Production Forecasts and Reserves Estimates in Unconventional Resources
This course teaches the skills and understanding needed to forecast production and estimate reserves in unconventional (ultra-low permeability) oil and gas reservoirs, with an emphasis on shale and tight reservoirs. The course emphasizes simple production decline models appropriate for routine forecasting for hundreds of wells in short periods of time.
1 or 2 Days
There are various ways to forecast production and estimate the size of unconventional gas reservoirs. In this course, you will learn the strengths and weaknesses of each decline model and how to develop reliable forecasts.
Who Should Attend
Engineers and geoscientists interested in learning how to evaluate unconventional reservoirs.
Attendees must bring a laptop to class.
1.6 CEUs (Continuing Education Units) are awarded for this 2-day course.
All cancellations must be received no later than 14 days prior to the course start date. Cancellations made after the 14 day window will not be refunded. Refunds will not be given due to no show situations.
Training sessions attached to SPE conferences and workshops follow the cancellation policies stated on the event information page. Please check that page for specific cancellation information.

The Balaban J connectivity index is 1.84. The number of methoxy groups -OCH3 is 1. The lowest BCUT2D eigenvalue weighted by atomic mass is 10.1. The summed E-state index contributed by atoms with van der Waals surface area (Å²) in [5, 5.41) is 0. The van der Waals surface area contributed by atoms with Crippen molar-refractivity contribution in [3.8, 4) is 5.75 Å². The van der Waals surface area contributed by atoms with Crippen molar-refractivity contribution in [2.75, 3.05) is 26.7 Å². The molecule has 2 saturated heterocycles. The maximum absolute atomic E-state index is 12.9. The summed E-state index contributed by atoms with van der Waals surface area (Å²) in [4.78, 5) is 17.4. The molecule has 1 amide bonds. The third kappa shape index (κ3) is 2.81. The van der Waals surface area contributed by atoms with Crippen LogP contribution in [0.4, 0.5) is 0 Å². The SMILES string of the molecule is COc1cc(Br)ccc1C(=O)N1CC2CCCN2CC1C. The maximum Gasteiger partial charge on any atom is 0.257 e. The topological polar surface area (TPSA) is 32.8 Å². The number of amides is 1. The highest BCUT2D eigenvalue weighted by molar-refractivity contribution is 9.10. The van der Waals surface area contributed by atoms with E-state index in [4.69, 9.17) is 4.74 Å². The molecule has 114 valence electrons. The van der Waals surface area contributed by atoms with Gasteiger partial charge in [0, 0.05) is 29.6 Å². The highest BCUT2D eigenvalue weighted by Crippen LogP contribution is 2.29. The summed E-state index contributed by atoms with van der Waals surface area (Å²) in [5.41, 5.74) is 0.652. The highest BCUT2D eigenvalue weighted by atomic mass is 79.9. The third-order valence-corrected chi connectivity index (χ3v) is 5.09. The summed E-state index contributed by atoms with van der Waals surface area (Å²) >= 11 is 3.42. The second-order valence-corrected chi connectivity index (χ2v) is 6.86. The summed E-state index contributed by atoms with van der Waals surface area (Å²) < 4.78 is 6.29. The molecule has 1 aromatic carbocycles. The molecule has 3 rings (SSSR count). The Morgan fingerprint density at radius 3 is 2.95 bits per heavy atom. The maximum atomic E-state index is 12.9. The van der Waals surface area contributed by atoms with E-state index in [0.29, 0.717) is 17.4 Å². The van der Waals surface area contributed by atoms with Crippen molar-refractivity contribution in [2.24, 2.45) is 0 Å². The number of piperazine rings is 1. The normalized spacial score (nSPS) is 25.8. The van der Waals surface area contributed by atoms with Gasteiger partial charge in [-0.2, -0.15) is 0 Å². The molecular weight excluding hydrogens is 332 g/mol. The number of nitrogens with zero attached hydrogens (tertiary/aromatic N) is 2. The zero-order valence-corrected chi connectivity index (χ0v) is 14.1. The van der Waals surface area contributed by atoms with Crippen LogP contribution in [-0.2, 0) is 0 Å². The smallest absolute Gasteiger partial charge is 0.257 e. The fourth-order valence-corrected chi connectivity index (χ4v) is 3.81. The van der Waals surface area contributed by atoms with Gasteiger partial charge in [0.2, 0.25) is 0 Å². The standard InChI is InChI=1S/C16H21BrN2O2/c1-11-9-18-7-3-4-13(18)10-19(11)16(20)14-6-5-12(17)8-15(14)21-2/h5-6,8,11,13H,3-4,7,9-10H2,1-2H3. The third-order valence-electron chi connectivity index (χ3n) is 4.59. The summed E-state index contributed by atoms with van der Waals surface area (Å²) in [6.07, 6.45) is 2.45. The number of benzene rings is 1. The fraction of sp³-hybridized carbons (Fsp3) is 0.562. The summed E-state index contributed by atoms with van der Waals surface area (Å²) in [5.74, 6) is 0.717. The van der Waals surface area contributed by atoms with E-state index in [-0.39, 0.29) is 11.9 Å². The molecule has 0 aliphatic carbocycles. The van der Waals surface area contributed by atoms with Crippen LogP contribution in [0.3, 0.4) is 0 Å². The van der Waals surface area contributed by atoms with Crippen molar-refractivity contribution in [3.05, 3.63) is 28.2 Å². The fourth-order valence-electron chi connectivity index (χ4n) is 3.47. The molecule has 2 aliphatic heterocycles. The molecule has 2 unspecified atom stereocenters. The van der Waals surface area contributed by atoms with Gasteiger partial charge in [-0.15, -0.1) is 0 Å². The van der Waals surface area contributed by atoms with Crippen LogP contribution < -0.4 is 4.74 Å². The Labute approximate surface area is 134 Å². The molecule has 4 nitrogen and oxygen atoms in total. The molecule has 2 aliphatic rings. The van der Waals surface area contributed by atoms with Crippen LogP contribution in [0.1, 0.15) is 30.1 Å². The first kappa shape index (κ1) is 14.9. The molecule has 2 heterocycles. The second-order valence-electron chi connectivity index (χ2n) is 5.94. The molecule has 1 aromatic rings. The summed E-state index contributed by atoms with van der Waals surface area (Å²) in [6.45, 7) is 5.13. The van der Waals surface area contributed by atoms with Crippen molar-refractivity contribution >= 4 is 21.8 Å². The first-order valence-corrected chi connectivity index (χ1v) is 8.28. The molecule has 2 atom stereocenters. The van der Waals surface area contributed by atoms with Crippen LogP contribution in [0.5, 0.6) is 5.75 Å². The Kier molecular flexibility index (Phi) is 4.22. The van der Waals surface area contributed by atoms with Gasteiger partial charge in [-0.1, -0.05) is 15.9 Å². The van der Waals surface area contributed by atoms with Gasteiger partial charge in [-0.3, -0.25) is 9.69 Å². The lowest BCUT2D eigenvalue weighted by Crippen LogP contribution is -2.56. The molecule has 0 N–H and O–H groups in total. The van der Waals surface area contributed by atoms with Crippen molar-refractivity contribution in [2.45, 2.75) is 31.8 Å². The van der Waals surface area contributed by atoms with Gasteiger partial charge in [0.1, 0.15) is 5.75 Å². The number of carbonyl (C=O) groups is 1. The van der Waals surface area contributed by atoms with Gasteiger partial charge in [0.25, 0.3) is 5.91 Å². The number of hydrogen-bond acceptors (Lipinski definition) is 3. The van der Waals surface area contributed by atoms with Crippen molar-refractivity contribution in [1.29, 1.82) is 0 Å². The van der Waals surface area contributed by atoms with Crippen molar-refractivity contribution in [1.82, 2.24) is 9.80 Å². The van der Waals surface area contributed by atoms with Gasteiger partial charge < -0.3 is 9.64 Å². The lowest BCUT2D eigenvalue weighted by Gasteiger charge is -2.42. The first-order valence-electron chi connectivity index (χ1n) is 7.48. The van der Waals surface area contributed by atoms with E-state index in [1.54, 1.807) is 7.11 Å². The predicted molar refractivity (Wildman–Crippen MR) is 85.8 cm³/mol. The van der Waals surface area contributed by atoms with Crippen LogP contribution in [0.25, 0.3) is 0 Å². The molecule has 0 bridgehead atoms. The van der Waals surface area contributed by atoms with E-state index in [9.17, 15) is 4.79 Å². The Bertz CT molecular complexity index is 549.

SPE reserves the right to cancel or re-schedule courses at will. Notification of changes will be made as quickly as possible; please keep this in mind when arranging travel, as SPE is not responsible for any fees charged for cancelling or changing travel arrangements.
We reserve the right to substitute course instructors as necessary.
W. John Lee is Professor of petroleum engineering at Texas A&M University. He previously held the Hugh Roy and Lillie Cranz Cullen Distinguished University Chair at the University of Houston’s petroleum engineering program. Prior to this, Lee held the L.F. Peterson Chair and was Regent’s Professor of petroleum engineering at Texas A&M University. He was the former executive vice president of S.A. Holditch & Associates, where he specialized in reservoir engineering for unconventional gas reservoirs. He served as an Academic Engineering Fellow with the US Securities and Exchange Commission (SEC) in Washington during 2007–2008, and was a principal architect of the new SEC rules for reporting oil and gas reserves.
Prior to beginning his career in academia, Lee managed Exxon’s Major Fields Study Group. He has written many technical papers and co-authored four SPE textbooks: Well Testing, Gas Reservoir Engineering, Pressure Transient Testing, and Applied Well Test Interpretation. He is also co-author of SPEE Monograph 4, Estimating Ultimate Recovery of Developed Wells in Low Permeability Reservoirs. Lee is an Honorary Member of SPE and a member of the US National Academy of Engineering. He received his BChE, MS, and PhD degrees in chemical engineering from the Georgia Institute of Technology.